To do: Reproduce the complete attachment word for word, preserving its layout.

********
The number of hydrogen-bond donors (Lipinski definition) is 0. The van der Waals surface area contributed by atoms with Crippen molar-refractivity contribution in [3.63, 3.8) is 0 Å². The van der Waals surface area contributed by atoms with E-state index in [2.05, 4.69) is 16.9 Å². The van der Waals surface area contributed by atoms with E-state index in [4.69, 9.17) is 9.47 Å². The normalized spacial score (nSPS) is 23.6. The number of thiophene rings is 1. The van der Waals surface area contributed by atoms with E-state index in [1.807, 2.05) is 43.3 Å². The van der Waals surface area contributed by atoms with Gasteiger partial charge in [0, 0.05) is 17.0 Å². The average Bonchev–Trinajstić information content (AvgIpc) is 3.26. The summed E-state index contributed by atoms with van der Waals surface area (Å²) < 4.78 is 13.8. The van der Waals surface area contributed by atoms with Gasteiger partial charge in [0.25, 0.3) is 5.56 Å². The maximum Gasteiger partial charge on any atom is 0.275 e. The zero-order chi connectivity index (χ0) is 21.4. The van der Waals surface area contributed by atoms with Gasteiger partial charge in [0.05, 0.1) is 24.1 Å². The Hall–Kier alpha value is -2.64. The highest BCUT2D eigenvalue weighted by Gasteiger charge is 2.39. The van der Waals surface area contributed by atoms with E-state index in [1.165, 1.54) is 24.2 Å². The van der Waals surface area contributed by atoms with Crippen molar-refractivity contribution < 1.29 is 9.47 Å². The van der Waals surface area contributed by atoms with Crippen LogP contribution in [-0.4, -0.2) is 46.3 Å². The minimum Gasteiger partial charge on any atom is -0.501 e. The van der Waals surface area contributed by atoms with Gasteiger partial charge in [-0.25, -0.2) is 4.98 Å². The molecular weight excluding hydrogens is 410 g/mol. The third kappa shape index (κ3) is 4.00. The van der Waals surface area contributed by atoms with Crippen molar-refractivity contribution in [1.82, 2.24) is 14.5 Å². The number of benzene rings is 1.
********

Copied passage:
The number of hydrogen-bond donors (Lipinski definition) is 0. The van der Waals surface area contributed by atoms with Crippen molar-refractivity contribution in [3.63, 3.8) is 0 Å². The van der Waals surface area contributed by atoms with E-state index in [2.05, 4.69) is 16.9 Å². The van der Waals surface area contributed by atoms with E-state index in [4.69, 9.17) is 9.47 Å². The normalized spacial score (nSPS) is 23.6. The number of thiophene rings is 1. The van der Waals surface area contributed by atoms with E-state index in [1.807, 2.05) is 43.3 Å². The van der Waals surface area contributed by atoms with Gasteiger partial charge in [0, 0.05) is 17.0 Å². The average Bonchev–Trinajstić information content (AvgIpc) is 3.26. The summed E-state index contributed by atoms with van der Waals surface area (Å²) < 4.78 is 13.8. The van der Waals surface area contributed by atoms with Gasteiger partial charge in [0.25, 0.3) is 5.56 Å². The maximum Gasteiger partial charge on any atom is 0.275 e. The zero-order chi connectivity index (χ0) is 21.4. The van der Waals surface area contributed by atoms with Gasteiger partial charge in [0.05, 0.1) is 24.1 Å². The Hall–Kier alpha value is -2.64. The highest BCUT2D eigenvalue weighted by Gasteiger charge is 2.39. The van der Waals surface area contributed by atoms with E-state index in [1.165, 1.54) is 24.2 Å². The van der Waals surface area contributed by atoms with Crippen molar-refractivity contribution < 1.29 is 9.47 Å². The van der Waals surface area contributed by atoms with Crippen LogP contribution in [-0.4, -0.2) is 46.3 Å². The minimum Gasteiger partial charge on any atom is -0.501 e. The van der Waals surface area contributed by atoms with Gasteiger partial charge in [-0.25, -0.2) is 4.98 Å². The molecular weight excluding hydrogens is 410 g/mol. The third kappa shape index (κ3) is 4.00. The van der Waals surface area contributed by atoms with Crippen molar-refractivity contribution in [1.82, 2.24) is 14.5 Å². The number of benzene rings is 1.